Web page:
The technical writing on the Moody’s financial ticker-tape jargon reads:
..Issuer: PUG LLC (Viagogo)
.... Corporate Family Rating, Downgraded to B3 from B2
.... Probability of Default Rating, Downgraded to B3-PD from B2-PD
....Senior Secured 1st lien Bank Credit Facility (USD), Downgraded to B3 (LGD4) from B2 (LGD4)
....Senior Secured 1st lien Bank Credit Facility (Euro), Downgraded to B3 (LGD4) from B2 (LGD4)
For the full report, behind the Moody’s paywall, click here.
PUG LLC is the corporate entity behind Viagogo which completed the purchase of StubHub in February for an all-cash deal of USD4.05 billion. To reach that number, PUG LLC (Viagogo) took on around USD2 billion in debt and The DAIMANI Journal revealed earlier this year those titans of the US business community who are holding that debt.
A rosy as the deal may have looked at the end of last year and the first months of this year, it looked like a positive shocker in March with the arrival of the coronavirus and Live Event lockdown. So shocking that the business Bible Forbes had no issue pronouncing it the worst deal ever.
That was the end of May.
Now the analysts at Moody’s have cast their eyes over what they see now and in the future, and this is their assessment [with DAIMANI highlights]:
"Despite Viagogo's asset-lite business model, revenues remain dependent on the timing and number of live events globally as well as attendance at venues which is expected to remain below historical capacity based on social distancing mandates and consumer sentiment. Accordingly, debt ratings continue to be pressured by cancellations and postponement of live events globally (e.g. sports, concerts, and theater). Moody's projects Viagogo's secondary ticket sales revenue will remain well below 2019 levels over the next several months followed by a gradual recovery around mid-2021; however, there are further downside risks in the event demand for live events remains depressed beyond mid-2021 in a scenario in which COVID-19 is not contained.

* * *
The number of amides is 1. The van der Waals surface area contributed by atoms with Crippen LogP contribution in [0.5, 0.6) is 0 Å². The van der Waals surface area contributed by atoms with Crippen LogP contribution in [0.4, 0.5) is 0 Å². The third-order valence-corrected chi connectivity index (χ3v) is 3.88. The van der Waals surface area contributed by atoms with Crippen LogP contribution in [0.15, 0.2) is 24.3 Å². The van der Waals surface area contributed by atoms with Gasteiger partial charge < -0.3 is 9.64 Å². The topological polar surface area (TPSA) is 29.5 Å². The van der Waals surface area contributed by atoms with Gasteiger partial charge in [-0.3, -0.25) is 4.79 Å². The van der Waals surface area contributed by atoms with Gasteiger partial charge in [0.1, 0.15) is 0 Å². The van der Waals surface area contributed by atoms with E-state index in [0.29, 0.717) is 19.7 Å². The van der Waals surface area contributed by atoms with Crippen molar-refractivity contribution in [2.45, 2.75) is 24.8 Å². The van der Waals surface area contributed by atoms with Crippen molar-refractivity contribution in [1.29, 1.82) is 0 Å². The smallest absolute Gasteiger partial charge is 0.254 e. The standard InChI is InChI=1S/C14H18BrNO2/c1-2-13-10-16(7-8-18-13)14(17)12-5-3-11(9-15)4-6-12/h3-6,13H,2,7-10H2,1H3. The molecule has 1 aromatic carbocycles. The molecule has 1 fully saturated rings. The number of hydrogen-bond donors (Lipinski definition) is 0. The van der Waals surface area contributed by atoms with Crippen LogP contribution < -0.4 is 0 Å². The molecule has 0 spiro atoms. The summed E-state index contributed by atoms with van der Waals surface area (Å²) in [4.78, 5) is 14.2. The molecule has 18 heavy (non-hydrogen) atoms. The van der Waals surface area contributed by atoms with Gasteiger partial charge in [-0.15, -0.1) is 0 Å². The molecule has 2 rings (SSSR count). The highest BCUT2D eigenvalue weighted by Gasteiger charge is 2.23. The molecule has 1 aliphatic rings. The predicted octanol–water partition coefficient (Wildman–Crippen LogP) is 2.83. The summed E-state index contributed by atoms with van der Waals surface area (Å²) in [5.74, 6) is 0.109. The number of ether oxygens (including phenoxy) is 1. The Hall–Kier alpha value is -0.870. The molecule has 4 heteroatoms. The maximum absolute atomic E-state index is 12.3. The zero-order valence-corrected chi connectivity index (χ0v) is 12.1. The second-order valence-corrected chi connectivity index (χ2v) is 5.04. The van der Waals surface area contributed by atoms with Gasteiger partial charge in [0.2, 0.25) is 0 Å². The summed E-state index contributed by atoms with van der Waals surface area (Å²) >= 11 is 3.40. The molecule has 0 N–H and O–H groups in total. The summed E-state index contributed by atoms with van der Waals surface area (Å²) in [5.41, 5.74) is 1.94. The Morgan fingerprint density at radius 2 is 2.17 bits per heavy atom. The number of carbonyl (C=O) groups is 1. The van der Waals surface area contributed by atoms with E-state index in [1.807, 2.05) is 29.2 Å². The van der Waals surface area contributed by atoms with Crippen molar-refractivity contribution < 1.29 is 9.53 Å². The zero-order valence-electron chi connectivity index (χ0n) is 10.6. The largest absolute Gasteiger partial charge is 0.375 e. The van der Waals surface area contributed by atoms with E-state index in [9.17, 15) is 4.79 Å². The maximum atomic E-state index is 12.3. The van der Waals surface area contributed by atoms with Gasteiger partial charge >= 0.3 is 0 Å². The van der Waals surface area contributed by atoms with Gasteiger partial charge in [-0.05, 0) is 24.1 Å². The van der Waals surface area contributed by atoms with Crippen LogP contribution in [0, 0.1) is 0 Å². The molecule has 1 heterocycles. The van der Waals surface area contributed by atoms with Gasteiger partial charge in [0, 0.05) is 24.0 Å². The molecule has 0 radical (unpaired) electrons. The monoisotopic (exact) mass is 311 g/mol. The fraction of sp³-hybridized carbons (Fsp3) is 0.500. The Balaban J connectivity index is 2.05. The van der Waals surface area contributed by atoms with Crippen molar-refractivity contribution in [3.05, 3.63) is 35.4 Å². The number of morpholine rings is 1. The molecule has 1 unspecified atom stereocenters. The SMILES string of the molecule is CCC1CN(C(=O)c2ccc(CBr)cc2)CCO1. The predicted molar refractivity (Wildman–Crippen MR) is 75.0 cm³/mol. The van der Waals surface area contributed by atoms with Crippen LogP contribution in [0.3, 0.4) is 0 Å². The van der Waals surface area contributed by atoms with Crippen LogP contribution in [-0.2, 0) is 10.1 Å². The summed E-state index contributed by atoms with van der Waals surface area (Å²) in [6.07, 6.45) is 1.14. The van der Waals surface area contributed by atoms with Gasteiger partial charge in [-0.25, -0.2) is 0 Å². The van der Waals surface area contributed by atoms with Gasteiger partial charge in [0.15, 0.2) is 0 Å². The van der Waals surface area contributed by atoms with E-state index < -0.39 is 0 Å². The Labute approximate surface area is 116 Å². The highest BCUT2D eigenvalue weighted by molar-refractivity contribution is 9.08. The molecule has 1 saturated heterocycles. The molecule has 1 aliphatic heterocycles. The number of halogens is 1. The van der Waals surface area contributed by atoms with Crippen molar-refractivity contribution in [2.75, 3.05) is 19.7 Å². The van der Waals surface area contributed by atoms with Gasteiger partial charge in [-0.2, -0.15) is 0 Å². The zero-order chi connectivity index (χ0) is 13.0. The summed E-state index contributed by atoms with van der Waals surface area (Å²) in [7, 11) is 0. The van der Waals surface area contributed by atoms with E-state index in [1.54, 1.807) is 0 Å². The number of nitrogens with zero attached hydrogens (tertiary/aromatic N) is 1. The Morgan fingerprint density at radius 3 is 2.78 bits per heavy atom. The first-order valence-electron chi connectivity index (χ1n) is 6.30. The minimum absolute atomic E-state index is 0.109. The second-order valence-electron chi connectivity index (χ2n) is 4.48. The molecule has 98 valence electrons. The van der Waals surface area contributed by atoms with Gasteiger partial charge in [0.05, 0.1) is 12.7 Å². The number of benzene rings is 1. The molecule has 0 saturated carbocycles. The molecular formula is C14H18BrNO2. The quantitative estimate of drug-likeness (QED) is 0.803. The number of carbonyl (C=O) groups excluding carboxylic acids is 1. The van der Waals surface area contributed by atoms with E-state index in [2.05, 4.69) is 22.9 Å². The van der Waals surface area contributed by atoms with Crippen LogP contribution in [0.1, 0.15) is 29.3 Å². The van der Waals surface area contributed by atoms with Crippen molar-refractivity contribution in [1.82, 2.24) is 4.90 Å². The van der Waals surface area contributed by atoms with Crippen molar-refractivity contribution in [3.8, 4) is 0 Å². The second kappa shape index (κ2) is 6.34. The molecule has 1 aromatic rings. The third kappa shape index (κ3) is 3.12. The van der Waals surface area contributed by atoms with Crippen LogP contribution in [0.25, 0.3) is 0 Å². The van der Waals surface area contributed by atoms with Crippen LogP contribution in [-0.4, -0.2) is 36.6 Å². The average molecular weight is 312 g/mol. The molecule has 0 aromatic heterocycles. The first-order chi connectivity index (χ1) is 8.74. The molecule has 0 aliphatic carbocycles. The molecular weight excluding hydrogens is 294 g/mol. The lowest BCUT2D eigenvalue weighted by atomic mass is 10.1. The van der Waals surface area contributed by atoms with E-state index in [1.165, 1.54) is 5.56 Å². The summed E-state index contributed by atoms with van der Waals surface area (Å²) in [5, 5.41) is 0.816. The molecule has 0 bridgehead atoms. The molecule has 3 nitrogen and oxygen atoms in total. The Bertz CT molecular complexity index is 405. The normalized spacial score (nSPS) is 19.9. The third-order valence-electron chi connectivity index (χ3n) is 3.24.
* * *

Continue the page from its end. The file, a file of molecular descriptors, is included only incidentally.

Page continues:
"The rapid spread of the coronavirus outbreak, deteriorating global economic outlook, low oil prices, and high asset price volatility have created an unprecedented credit shock across a range of sectors and regions. Moody's regards the coronavirus outbreak as a social risk under Moody's ESG framework, due to the substantial implications for public health and safety. Given Viagogo's reliance on live events and secondary ticket sales which have been significantly affected by restrictions on crowd gatherings and given the company's exposure to the global economy and consumer spending, Viagogo remains vulnerable to shifts in market demand and sentiment in these unprecedented operating conditions.
"Viagogo's B3 CFR incorporates adequate liquidity, supported by the company's cash balances (over $400 million) plus up to 35% of availability under the company's $125 million of revolver (usage exceeding 35% subjects the company to a 5.70x first lien leverage test). Viagogo has completed a substantial portion of its cost reduction plans with insignificant amounts expected to be paid for remaining restructuring and severance costs. Given a reduced monthly burn rate, cash balances provide Viagogo the ability to operate with only nominal amounts of revenue for over 12 months. Moody's base case projections include revenues growing gradually in the first half of 2021 as a greater number of live events get scheduled across the globe next year. Tickets sales occur a few months in advance of events which typically generates cash inflows and positive working capital.